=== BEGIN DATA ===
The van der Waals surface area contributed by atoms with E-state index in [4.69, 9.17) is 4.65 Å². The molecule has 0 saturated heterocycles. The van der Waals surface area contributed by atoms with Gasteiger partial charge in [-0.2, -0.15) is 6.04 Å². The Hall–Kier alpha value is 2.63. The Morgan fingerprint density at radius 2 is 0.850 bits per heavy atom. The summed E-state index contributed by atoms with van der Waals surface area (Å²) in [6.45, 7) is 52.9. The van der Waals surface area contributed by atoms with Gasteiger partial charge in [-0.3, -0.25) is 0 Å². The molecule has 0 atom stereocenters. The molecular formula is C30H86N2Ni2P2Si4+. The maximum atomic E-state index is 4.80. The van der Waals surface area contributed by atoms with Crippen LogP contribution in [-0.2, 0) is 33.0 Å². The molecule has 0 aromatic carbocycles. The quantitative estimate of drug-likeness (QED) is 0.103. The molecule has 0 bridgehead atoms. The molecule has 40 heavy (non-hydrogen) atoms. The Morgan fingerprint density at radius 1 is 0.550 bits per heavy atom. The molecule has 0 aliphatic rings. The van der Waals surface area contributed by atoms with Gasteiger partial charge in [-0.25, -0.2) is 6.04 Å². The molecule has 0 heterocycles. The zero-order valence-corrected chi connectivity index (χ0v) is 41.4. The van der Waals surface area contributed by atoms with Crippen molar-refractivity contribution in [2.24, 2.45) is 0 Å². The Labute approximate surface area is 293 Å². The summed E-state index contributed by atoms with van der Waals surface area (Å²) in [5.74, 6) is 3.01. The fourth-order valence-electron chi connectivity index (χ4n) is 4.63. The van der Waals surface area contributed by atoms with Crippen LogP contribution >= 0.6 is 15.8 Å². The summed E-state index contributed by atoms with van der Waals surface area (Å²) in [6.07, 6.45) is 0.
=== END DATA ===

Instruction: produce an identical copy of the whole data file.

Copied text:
The van der Waals surface area contributed by atoms with E-state index in [4.69, 9.17) is 4.65 Å². The molecule has 0 saturated heterocycles. The van der Waals surface area contributed by atoms with Gasteiger partial charge in [-0.2, -0.15) is 6.04 Å². The Hall–Kier alpha value is 2.63. The Morgan fingerprint density at radius 2 is 0.850 bits per heavy atom. The summed E-state index contributed by atoms with van der Waals surface area (Å²) in [6.45, 7) is 52.9. The van der Waals surface area contributed by atoms with Gasteiger partial charge in [-0.3, -0.25) is 0 Å². The molecule has 0 atom stereocenters. The molecular formula is C30H86N2Ni2P2Si4+. The maximum atomic E-state index is 4.80. The van der Waals surface area contributed by atoms with Crippen LogP contribution in [-0.2, 0) is 33.0 Å². The molecule has 0 aromatic carbocycles. The quantitative estimate of drug-likeness (QED) is 0.103. The molecule has 0 bridgehead atoms. The molecule has 40 heavy (non-hydrogen) atoms. The Morgan fingerprint density at radius 1 is 0.550 bits per heavy atom. The molecule has 0 aliphatic rings. The van der Waals surface area contributed by atoms with Gasteiger partial charge in [-0.25, -0.2) is 6.04 Å². The molecule has 0 heterocycles. The zero-order valence-corrected chi connectivity index (χ0v) is 41.4. The van der Waals surface area contributed by atoms with Crippen molar-refractivity contribution in [2.24, 2.45) is 0 Å². The Labute approximate surface area is 293 Å². The summed E-state index contributed by atoms with van der Waals surface area (Å²) in [5.74, 6) is 3.01. The fourth-order valence-electron chi connectivity index (χ4n) is 4.63. The van der Waals surface area contributed by atoms with Crippen LogP contribution >= 0.6 is 15.8 Å². The summed E-state index contributed by atoms with van der Waals surface area (Å²) in [6.07, 6.45) is 0.